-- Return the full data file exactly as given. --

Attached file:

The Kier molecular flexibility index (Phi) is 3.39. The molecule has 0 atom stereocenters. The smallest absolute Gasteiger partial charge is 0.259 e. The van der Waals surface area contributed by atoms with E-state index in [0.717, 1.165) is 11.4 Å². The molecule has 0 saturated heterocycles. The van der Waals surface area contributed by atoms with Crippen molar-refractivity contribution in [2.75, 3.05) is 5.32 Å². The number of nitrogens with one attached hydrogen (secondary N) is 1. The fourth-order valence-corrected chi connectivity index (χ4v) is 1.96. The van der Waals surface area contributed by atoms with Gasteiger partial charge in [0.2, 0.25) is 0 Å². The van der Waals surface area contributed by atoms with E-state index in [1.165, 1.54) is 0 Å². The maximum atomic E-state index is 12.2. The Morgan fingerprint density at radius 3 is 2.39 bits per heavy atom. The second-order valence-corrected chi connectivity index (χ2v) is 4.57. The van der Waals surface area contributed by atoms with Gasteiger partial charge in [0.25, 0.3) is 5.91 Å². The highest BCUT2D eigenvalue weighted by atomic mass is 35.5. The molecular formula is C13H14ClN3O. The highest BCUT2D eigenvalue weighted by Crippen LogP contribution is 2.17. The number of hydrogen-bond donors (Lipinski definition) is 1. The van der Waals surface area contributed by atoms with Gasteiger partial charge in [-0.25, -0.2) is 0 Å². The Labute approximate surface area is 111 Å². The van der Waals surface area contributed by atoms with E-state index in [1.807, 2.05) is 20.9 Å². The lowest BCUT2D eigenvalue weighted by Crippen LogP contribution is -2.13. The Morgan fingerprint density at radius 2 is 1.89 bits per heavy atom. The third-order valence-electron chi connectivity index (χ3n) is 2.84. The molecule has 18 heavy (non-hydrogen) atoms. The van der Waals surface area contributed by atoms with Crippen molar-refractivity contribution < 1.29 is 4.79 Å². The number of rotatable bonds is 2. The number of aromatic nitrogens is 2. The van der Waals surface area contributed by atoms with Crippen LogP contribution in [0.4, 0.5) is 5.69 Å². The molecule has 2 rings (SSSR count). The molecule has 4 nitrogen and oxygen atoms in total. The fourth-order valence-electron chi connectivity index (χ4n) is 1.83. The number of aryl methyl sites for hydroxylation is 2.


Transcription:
The Kier molecular flexibility index (Phi) is 3.39. The molecule has 0 atom stereocenters. The smallest absolute Gasteiger partial charge is 0.259 e. The van der Waals surface area contributed by atoms with E-state index in [0.717, 1.165) is 11.4 Å². The molecule has 0 saturated heterocycles. The van der Waals surface area contributed by atoms with Crippen molar-refractivity contribution in [2.75, 3.05) is 5.32 Å². The number of nitrogens with one attached hydrogen (secondary N) is 1. The fourth-order valence-corrected chi connectivity index (χ4v) is 1.96. The van der Waals surface area contributed by atoms with Gasteiger partial charge in [0.2, 0.25) is 0 Å². The van der Waals surface area contributed by atoms with E-state index in [1.165, 1.54) is 0 Å². The maximum atomic E-state index is 12.2. The Morgan fingerprint density at radius 3 is 2.39 bits per heavy atom. The second-order valence-corrected chi connectivity index (χ2v) is 4.57. The van der Waals surface area contributed by atoms with Gasteiger partial charge in [0.25, 0.3) is 5.91 Å². The highest BCUT2D eigenvalue weighted by atomic mass is 35.5. The molecular formula is C13H14ClN3O. The highest BCUT2D eigenvalue weighted by Crippen LogP contribution is 2.17. The number of hydrogen-bond donors (Lipinski definition) is 1. The van der Waals surface area contributed by atoms with Gasteiger partial charge in [-0.25, -0.2) is 0 Å². The Labute approximate surface area is 111 Å². The van der Waals surface area contributed by atoms with E-state index in [1.807, 2.05) is 20.9 Å². The lowest BCUT2D eigenvalue weighted by Crippen LogP contribution is -2.13. The Morgan fingerprint density at radius 2 is 1.89 bits per heavy atom. The third-order valence-electron chi connectivity index (χ3n) is 2.84. The molecule has 18 heavy (non-hydrogen) atoms. The van der Waals surface area contributed by atoms with Crippen molar-refractivity contribution < 1.29 is 4.79 Å². The number of rotatable bonds is 2. The number of aromatic nitrogens is 2. The van der Waals surface area contributed by atoms with Crippen LogP contribution in [0.4, 0.5) is 5.69 Å². The molecule has 2 rings (SSSR count). The molecule has 4 nitrogen and oxygen atoms in total. The fourth-order valence-electron chi connectivity index (χ4n) is 1.83. The number of aryl methyl sites for hydroxylation is 2.